SYNOPSIS – In Jesus, “All the promises of God are Yea and Amen,” not in Moses or the Torah – (Matthew 5:17-21).
Fulfillment and Kingdom are prominent themes in the gospel of Matthew. With the arrival of Jesus, the season of fulfillment and the kingdom of God had arrived. So, what were (and are) the implications for the Law of Moses – The Torah?
Continue reading FULFILLMENT OF THE LAW AND PROPHETS
SYNOPSIS – The key dispute at Galatia was whether Gentile converts must be circumcised and keep some, at least, of the required deeds of the Torah.
The Letter to the Galatians is often read as a broadside by the Apostle Paul against “legalism,” the belief that right standing with God is “earned” through good works and human effort. This reading stems from the influence of Reformation theology, which tends to see Divine grace and human obedience in constant tension, if not inherently incompatible with each other.
Continue reading CONTROVERSY AT GALATIA
SYNOPSIS – Paul presents the points of agreement and disagreement with his opponents at Galatia – Galatians 2:15-21.
In the first two chapters of his letter to the Galatians, the Apostle Paul explains how he received his gospel for the Gentiles by divine revelation, a commission confirmed by the leaders of the Jerusalem church. He also details how certain “false brethren had slinked in to spy out our freedom which we have in Christ Jesus” in an earlier but similar controversy at the church in Antioch of Syria – (Galatians2:1-5).
Continue reading PAUL’S MAIN DISPUTE AT GALATIA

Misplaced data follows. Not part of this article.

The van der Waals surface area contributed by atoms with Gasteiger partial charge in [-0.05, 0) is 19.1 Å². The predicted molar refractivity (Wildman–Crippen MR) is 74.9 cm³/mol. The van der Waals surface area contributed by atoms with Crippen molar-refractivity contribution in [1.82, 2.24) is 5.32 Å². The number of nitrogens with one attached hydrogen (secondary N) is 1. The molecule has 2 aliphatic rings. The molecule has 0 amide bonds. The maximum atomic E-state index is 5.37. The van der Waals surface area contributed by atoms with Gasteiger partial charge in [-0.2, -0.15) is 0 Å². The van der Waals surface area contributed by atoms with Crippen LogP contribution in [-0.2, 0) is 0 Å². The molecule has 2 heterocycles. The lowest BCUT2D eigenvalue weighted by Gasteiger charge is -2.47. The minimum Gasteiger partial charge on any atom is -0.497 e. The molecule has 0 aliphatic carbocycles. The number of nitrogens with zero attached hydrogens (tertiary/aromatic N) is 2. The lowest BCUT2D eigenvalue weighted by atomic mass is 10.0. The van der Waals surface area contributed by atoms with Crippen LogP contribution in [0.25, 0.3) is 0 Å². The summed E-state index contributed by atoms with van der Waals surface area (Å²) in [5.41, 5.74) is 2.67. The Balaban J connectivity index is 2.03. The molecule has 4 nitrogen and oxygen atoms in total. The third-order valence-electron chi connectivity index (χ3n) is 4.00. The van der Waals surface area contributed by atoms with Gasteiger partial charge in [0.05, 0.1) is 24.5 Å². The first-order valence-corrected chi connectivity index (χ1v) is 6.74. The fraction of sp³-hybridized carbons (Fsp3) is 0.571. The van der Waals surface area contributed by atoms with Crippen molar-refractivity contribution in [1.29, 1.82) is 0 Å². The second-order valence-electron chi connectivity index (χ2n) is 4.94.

(Galatians 3:18-19) – “For if by law is the inheritance, it is no longer by promise; but unto Abraham through promise, hath God favoured it. Why, then, the law?”
In reaction to some Jewish Christians that arrived in the churches of Galatia and claimed that Gentile believers must be circumcised, the Apostle Paul declared that a man or woman is set right with God from the “faith of Jesus Christ,” not “from the works of the Law.” In fact, if justification is based on performing the deeds and rituals of the Law of Moses, then Jesus “died in vain” (Galatians 2:15-21. Cp. Galatians 2:3, 5:2-3, 6:12-13). In his letter to the Galatians, Paul presents scriptural arguments to validate his proposition. Continue reading Why, Then, the Law?
SYNOPSIS: The receipt of the Spirit while in an uncircumcised state was irrefutable proof that the Galatian Christians were accepted by God.
In his letter to the Galatians, the Apostle Paul addressed a growing danger to his congregations. Certain Jewish believers claimed that Gentiles must keep some of the required deeds and rituals of the Mosaic Law in order to “complete” their faith. They were “compelling Gentiles to Judaize”; that is, to conform to Jewish customs. This included circumcision, the observance of Jewish feast days and, possibly dietary restrictions (Galatians 2:11-14, 4:10). Continue reading Having begun in the Spirit
Synopsis: According to the books of Hebrews and Galatians, the jurisdiction of the Torah reached a termination point with the arrival of Jesus.
The book of Hebrews cites the promise of a new covenant by the prophet Jeremiah to demonstrate that the earlier legislation made at Mount Sinai had proved inadequate; otherwise, there would have been no need for a new and better covenant. This logic also indicates the temporary jurisdiction of the Torah, the legislation delivered to Moses by angels at Sinai. The very need for a new covenant demonstrated that the former covenant was not “faultless” (Jeremiah 31:31-34, Hebrews 2:1-5, 8:7-13). Continue reading Duration of the Law’s Jurisdiction